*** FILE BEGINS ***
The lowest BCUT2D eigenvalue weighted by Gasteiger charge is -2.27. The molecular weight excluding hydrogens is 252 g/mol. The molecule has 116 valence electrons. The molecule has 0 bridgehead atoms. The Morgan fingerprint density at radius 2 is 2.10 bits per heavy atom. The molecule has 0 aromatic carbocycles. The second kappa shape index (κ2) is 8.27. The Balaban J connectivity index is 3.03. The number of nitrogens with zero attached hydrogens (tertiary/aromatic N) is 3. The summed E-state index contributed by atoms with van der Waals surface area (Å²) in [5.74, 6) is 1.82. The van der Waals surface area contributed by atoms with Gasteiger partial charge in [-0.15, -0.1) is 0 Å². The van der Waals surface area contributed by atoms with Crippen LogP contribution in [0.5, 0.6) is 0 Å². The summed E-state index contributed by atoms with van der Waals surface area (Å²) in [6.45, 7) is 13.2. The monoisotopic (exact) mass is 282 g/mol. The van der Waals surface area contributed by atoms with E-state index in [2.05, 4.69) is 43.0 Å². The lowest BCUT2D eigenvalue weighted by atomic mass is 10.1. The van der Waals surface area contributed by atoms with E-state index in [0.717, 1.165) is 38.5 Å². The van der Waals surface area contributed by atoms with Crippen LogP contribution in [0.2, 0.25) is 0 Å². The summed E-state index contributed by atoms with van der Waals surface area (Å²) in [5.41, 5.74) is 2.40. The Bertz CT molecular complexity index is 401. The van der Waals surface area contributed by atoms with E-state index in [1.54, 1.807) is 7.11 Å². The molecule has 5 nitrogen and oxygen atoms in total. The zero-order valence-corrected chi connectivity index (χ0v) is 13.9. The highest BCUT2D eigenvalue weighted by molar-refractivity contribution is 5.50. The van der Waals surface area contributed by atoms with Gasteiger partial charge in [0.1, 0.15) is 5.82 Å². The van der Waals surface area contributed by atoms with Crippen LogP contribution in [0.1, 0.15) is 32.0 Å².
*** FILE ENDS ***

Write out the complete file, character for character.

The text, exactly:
The lowest BCUT2D eigenvalue weighted by Gasteiger charge is -2.27. The molecular weight excluding hydrogens is 252 g/mol. The molecule has 116 valence electrons. The molecule has 0 bridgehead atoms. The Morgan fingerprint density at radius 2 is 2.10 bits per heavy atom. The molecule has 0 aromatic carbocycles. The second kappa shape index (κ2) is 8.27. The Balaban J connectivity index is 3.03. The number of nitrogens with zero attached hydrogens (tertiary/aromatic N) is 3. The summed E-state index contributed by atoms with van der Waals surface area (Å²) in [5.74, 6) is 1.82. The van der Waals surface area contributed by atoms with Gasteiger partial charge in [-0.15, -0.1) is 0 Å². The van der Waals surface area contributed by atoms with Crippen LogP contribution in [0.5, 0.6) is 0 Å². The summed E-state index contributed by atoms with van der Waals surface area (Å²) in [6.45, 7) is 13.2. The monoisotopic (exact) mass is 282 g/mol. The van der Waals surface area contributed by atoms with E-state index in [2.05, 4.69) is 43.0 Å². The lowest BCUT2D eigenvalue weighted by atomic mass is 10.1. The van der Waals surface area contributed by atoms with E-state index in [0.717, 1.165) is 38.5 Å². The van der Waals surface area contributed by atoms with Crippen LogP contribution in [0.2, 0.25) is 0 Å². The summed E-state index contributed by atoms with van der Waals surface area (Å²) in [5.41, 5.74) is 2.40. The Bertz CT molecular complexity index is 401. The van der Waals surface area contributed by atoms with E-state index in [1.54, 1.807) is 7.11 Å². The molecule has 5 nitrogen and oxygen atoms in total. The zero-order valence-corrected chi connectivity index (χ0v) is 13.9. The highest BCUT2D eigenvalue weighted by molar-refractivity contribution is 5.50. The van der Waals surface area contributed by atoms with Gasteiger partial charge in [0.1, 0.15) is 5.82 Å². The van der Waals surface area contributed by atoms with Crippen LogP contribution in [0.1, 0.15) is 32.0 Å².